Visual and manual examination of your breast will be done to check for any lumps, skin rashes or any other abnormality. Lymph nodes located in your underarms and lower neck will also be examined. Your doctor will listen to your heart and lung; check your chest wall and abdomen to be sure that the pain is originated from your breast and not from any other source.

If you are less than 35 years of age and your physical examination and medical history doesn’t show any abnormal results than no more additional tests are needed. But if you are above 35 years, and your physical examination is normal, your doctor may still want you to get a mammogram done.

If any lump or unusual thickening of the breast tissue is detected your doctor may ask you to do a mammogram. This is an X-ray examination of your breast tissue. An ultrasound may be needed. If lumps are detected on your breast, then your doctor might suggest for a breast biopsy, where a small piece of your breast tissue will be taken and examined under the microscope.

There are many treatment options for reducing breast pain. Depending on what exactly is causing the pain your doctor may decide on one of the treatment options.

  • Wearing a comfortable underwear and clothing that fits you properly may reduce pain in some women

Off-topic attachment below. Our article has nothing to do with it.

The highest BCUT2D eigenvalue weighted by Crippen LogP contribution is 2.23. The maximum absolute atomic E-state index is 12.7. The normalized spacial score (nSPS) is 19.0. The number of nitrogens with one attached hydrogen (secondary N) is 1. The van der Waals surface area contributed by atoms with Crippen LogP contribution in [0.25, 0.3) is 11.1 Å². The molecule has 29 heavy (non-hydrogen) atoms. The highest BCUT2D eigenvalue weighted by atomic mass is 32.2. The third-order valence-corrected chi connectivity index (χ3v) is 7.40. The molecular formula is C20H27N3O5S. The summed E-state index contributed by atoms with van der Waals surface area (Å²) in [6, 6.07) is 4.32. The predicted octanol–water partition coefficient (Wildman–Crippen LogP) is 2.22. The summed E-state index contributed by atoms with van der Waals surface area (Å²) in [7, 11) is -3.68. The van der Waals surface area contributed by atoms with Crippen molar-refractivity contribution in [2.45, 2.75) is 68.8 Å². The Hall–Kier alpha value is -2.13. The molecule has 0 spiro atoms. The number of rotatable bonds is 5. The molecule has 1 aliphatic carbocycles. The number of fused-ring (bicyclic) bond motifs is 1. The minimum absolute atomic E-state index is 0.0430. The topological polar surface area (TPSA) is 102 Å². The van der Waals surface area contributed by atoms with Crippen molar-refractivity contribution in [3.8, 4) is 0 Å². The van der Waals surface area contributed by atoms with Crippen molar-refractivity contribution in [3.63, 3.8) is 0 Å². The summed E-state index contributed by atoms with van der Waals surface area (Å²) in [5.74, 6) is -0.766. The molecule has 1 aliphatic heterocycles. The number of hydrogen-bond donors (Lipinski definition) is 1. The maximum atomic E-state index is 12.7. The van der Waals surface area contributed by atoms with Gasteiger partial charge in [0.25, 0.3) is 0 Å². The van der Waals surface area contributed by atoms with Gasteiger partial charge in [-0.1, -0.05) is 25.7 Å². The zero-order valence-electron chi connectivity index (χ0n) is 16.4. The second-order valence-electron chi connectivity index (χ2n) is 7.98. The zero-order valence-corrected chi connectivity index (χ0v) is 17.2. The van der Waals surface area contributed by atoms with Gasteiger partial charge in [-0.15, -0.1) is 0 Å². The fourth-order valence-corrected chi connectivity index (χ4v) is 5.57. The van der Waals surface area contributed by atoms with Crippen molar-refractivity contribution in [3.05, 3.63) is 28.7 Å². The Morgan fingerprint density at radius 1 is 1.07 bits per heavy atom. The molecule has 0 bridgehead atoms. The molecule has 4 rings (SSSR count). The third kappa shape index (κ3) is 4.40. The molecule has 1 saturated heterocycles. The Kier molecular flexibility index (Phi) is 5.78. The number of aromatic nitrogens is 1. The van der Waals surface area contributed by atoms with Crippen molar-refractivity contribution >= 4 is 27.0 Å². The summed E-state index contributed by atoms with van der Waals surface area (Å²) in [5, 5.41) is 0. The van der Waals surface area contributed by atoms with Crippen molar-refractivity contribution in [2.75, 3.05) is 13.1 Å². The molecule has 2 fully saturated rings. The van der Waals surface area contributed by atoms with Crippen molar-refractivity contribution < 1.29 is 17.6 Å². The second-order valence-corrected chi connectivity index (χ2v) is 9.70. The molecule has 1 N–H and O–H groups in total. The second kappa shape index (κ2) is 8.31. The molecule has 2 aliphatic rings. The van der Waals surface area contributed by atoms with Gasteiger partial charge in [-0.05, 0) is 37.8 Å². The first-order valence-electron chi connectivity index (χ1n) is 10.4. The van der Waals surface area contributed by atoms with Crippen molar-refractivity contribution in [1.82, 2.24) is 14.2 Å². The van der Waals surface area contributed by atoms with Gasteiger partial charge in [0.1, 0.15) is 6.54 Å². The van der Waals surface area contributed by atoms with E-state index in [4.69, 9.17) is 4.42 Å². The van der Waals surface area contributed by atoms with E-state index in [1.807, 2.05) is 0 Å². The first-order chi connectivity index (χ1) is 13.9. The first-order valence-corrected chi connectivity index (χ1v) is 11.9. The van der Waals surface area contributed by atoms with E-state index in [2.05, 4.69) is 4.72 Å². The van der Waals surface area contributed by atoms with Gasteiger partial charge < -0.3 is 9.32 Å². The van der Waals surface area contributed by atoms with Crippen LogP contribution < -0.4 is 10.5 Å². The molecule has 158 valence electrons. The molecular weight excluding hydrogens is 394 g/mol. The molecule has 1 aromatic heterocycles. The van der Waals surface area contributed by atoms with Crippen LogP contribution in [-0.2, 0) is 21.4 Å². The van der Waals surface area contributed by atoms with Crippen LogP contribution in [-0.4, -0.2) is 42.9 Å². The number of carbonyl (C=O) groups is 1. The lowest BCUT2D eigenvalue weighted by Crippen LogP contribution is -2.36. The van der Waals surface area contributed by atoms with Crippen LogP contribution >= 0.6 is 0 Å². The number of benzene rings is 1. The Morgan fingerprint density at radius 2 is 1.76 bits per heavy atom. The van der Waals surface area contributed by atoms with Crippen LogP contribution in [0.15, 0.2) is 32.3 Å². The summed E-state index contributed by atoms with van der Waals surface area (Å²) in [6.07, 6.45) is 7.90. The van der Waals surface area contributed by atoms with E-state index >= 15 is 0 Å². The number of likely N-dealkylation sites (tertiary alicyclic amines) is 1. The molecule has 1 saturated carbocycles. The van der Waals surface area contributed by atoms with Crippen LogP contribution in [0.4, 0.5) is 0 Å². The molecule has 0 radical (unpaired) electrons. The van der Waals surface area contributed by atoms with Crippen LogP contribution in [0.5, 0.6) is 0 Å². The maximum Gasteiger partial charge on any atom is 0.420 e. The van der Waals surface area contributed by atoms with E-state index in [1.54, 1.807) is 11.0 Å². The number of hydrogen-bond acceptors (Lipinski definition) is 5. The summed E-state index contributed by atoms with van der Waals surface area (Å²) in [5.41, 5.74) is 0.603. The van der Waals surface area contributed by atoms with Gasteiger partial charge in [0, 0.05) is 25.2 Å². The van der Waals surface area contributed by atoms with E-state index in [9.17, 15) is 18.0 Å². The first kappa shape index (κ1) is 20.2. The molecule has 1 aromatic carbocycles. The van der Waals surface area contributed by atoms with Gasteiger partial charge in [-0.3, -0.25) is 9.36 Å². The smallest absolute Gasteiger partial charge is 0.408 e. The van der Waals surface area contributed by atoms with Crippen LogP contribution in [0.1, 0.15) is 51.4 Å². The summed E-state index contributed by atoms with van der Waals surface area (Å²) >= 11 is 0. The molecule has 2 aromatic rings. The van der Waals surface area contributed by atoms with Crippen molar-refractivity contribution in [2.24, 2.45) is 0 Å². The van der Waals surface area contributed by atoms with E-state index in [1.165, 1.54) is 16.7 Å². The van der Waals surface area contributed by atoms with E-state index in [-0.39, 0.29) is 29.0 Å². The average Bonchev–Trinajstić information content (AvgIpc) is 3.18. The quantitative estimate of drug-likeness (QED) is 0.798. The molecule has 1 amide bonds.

• A non-steroid anti-inflammatory medicines for non-cyclic breast pain
  • An oral contraceptive can help, if you are already taking contraceptive then your doctor may change the dose accordingly
  • Adjust the dosage of your hormone replacement therapy, either by reducing it or by completely stopping it, which your doctor will decide
  • The only approved medicine for treating breast pain and breast tenderness is Danazol, but it has many androgenic (male characteristic) side-effects like acne, weight-gain, change in voice, thereby limiting its use. Another drug Tamoxifen used for treating breast cancer is prescribed for some women but it also has many potential side-effects that are even more troublesome than breast pain
  • Change your diet as being over-weight produces excess amount of estrogen hormone causing breast pain
  • Cyclic mastalgia: Some say reducing salt consumption may help, but many times this doesn’t help as cyclic mastalgia is associated with hormonal change and not fluid retention.
  • Exercise regularly as physical activity produces endorphin, a natural pain-killer produced in our body

Though there are minimum researches supporting these home remedies, they may help few women to manage their breast pain. Some tips are really worth trying

  • Try hot and cold compresses on your breast
  • Wear proper fitting clothing and inner-wear
  • If anxiety is the cause of pain the try some relaxation therapy at home
  • Make changes in your diet and try to shed few kilos
  • Try a pain reliever
  • Limit consumption of caffeine

Mastalgia is caused by various factors; it can be cyclic or non-cyclic. Generally a cyclic mastalgia is more effectively treated than non-cyclic mastalgia. Many patients worry more about breast cancer than the actual pain caused by mastalgia. Remember that breast cancer is very rarely related with breast pain. But however, it is very important that breast pain needs to be checked to make sure and rule out the presence of cancer. Any pain that lasts longer is difficult to deal with therefore consult your doctor and learn ways to manage your pain in addition to doctor’s plan.